Lone Star state sick of New Mexico’s siphons

On the Rio Grande, Texas is waging a legal war against New Mexico that could have huge implications for southern New Mexico farmers, the state budget, and the economy.

Three years ago, Texas sued New Mexico and Colorado for violating the Rio Grande Compact. But the problems go back further—and the suit is clearly aimed at New Mexico.

Since the compact divvied the river’s waters among states in 1938, New Mexico’s farmers have drilled more than 2,000 groundwater wells near the Rio Grande. They use that groundwater to supplement low flows from the river.

In its suit, Texas alleges that by not better regulating groundwater pumping below Elephant Butte in southern New Mexico, state officials have allowed farmers to “intercept” water from the Rio Grande that should be flowing to Texas. When water is pumped from below ground, the river’s waters sink to recharge the aquifer, rather than flowing downstream.

New Mexico had filed a motion to dismiss the case, which is heading for the US Supreme Court. But this summer, the high court’s special master recommended rejecting that motion.

If the court hears the case, and New Mexico loses, southern farmers might have to stop pumping groundwater. And according to an AP story earlier this summer, New Mexico could  have to pay as much as $1 billion in damages.

Speaking at a water law class in Santa Fe recently, New Mexico State Engineer Tom Blaine said the state is currently spending $3-4 million a year litigating the case. “Are there opportunities to settle this lawsuit?” he asked. “I’m having those conversations, and building those relationships.”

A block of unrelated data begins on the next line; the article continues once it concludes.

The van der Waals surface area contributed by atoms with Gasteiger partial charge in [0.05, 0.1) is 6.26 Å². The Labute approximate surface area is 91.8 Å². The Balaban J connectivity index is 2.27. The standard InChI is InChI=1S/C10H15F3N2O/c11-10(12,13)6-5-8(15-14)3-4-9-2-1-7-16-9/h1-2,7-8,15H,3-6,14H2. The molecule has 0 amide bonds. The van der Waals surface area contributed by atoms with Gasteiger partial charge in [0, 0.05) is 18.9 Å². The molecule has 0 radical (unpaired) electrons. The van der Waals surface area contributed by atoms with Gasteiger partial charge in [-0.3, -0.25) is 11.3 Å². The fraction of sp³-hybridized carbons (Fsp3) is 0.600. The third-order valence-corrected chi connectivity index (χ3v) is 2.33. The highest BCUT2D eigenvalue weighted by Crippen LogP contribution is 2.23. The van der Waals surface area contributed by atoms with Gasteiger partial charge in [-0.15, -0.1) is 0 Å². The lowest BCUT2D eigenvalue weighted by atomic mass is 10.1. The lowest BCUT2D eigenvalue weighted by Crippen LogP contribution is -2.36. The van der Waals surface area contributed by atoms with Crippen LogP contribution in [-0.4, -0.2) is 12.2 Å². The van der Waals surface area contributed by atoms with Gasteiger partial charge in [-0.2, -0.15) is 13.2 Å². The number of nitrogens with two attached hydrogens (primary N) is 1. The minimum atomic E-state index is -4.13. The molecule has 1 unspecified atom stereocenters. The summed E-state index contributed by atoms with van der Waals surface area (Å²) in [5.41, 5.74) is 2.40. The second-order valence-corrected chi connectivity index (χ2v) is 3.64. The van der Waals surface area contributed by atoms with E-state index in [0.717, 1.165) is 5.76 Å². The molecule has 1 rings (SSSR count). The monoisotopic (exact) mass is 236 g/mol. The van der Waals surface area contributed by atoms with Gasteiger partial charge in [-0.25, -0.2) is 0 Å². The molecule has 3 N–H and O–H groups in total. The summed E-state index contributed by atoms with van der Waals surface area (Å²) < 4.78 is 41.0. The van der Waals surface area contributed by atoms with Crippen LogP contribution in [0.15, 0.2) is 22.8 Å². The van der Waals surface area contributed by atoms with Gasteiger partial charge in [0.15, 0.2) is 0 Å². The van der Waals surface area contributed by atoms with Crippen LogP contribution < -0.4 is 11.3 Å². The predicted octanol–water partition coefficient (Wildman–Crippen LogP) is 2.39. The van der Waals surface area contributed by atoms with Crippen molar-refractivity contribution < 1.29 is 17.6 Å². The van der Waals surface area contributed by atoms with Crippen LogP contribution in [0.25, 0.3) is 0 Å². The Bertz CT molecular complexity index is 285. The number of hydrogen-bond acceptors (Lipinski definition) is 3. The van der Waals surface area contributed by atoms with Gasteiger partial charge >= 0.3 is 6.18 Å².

Relationships are an important consideration in the lawsuit, as is history.

Under the compact, Colorado, New Mexico, and Texas share the waters of the Rio Grande based on an intricate system of measuring annual stream flows near Colorado’s border with New Mexico and also, the amount of water stored in Elephant Butte Reservoir.

New Mexico’s water deliveries to Texas are further complicated by the fact that New Mexico deposits that water in Elephant Butte Reservoir—which is 90 miles north of the border. Then, the US Bureau of Reclamation divvies up the reservoir’s water for users in both southern New Mexico and Texas.

The current lawsuit arises in part from those complications, which are by no means new.

But, as I have written elsewhere, in 2008 the Elephant Butte Irrigation District, the United States, and Texas had come up with a new operating agreement.

As part of that, Texas agreed to grandfather in 40-years’ worth of groundwater depletions below Elephant Butte. In other words, Texas agreed to base the agreement on 1978 groundwater levels, rather than 1938 levels. That was a good deal for New Mexico considering that when the compact was signed in 1938, there were only a few wells in the area.

Local farmers liked the deal, which also allowed New Mexico and Texas farmers to share water during drought.

But New Mexico officials weren’t happy with that agreement, and in 2011 then-Attorney General Gary King  sued the US Bureau of Reclamation.

Texas fired back with its own complaint to the Supreme Court.

Now, it’s a matter of waiting to see if and when the Supreme Court will hear the case.

NMID’s requests to speak with State Engineer Tom Blaine, Interstate Stream Commission Director Deborah Dixon, and attorneys from the New Mexico Office of the Attorney General were not granted.